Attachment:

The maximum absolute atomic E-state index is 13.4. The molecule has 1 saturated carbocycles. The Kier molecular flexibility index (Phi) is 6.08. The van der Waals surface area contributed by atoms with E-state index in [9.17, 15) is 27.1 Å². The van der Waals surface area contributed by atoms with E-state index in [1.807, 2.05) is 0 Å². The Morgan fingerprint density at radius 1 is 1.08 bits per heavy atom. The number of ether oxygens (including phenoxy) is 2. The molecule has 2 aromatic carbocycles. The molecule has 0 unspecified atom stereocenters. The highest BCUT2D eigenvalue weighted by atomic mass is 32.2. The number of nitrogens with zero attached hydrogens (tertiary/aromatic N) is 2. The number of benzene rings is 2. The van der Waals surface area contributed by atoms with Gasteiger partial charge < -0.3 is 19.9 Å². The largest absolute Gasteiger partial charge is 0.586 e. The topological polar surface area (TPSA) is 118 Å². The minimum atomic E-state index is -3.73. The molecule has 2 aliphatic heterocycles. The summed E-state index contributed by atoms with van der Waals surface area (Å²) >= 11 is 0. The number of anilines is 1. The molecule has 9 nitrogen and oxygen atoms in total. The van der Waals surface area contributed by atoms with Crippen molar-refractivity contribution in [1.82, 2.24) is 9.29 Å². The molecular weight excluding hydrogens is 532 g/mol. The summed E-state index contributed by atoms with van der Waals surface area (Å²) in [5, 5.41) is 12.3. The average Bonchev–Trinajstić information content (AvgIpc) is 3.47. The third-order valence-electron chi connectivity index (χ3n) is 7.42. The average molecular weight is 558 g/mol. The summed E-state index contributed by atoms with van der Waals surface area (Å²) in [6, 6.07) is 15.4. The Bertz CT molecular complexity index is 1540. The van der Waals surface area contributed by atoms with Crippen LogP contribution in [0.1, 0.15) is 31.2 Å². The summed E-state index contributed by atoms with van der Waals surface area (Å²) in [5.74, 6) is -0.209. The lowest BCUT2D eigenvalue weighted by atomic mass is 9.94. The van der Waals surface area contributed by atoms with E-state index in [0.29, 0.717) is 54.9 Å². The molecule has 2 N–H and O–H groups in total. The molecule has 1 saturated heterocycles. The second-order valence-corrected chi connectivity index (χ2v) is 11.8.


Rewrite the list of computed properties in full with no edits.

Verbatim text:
The maximum absolute atomic E-state index is 13.4. The molecule has 1 saturated carbocycles. The Kier molecular flexibility index (Phi) is 6.08. The van der Waals surface area contributed by atoms with E-state index in [9.17, 15) is 27.1 Å². The van der Waals surface area contributed by atoms with E-state index in [1.807, 2.05) is 0 Å². The Morgan fingerprint density at radius 1 is 1.08 bits per heavy atom. The number of ether oxygens (including phenoxy) is 2. The molecule has 2 aromatic carbocycles. The molecule has 0 unspecified atom stereocenters. The highest BCUT2D eigenvalue weighted by atomic mass is 32.2. The number of nitrogens with zero attached hydrogens (tertiary/aromatic N) is 2. The number of benzene rings is 2. The van der Waals surface area contributed by atoms with Gasteiger partial charge < -0.3 is 19.9 Å². The largest absolute Gasteiger partial charge is 0.586 e. The topological polar surface area (TPSA) is 118 Å². The minimum atomic E-state index is -3.73. The molecule has 2 aliphatic heterocycles. The summed E-state index contributed by atoms with van der Waals surface area (Å²) >= 11 is 0. The number of anilines is 1. The molecule has 9 nitrogen and oxygen atoms in total. The van der Waals surface area contributed by atoms with Crippen molar-refractivity contribution in [1.82, 2.24) is 9.29 Å². The molecular weight excluding hydrogens is 532 g/mol. The summed E-state index contributed by atoms with van der Waals surface area (Å²) in [5, 5.41) is 12.3. The average Bonchev–Trinajstić information content (AvgIpc) is 3.47. The third-order valence-electron chi connectivity index (χ3n) is 7.42. The average molecular weight is 558 g/mol. The summed E-state index contributed by atoms with van der Waals surface area (Å²) in [6, 6.07) is 15.4. The Bertz CT molecular complexity index is 1540. The van der Waals surface area contributed by atoms with Crippen LogP contribution in [0.1, 0.15) is 31.2 Å². The summed E-state index contributed by atoms with van der Waals surface area (Å²) in [5.74, 6) is -0.209. The lowest BCUT2D eigenvalue weighted by atomic mass is 9.94. The van der Waals surface area contributed by atoms with E-state index in [0.29, 0.717) is 54.9 Å². The molecule has 2 N–H and O–H groups in total. The molecule has 1 saturated heterocycles. The second-order valence-corrected chi connectivity index (χ2v) is 11.8.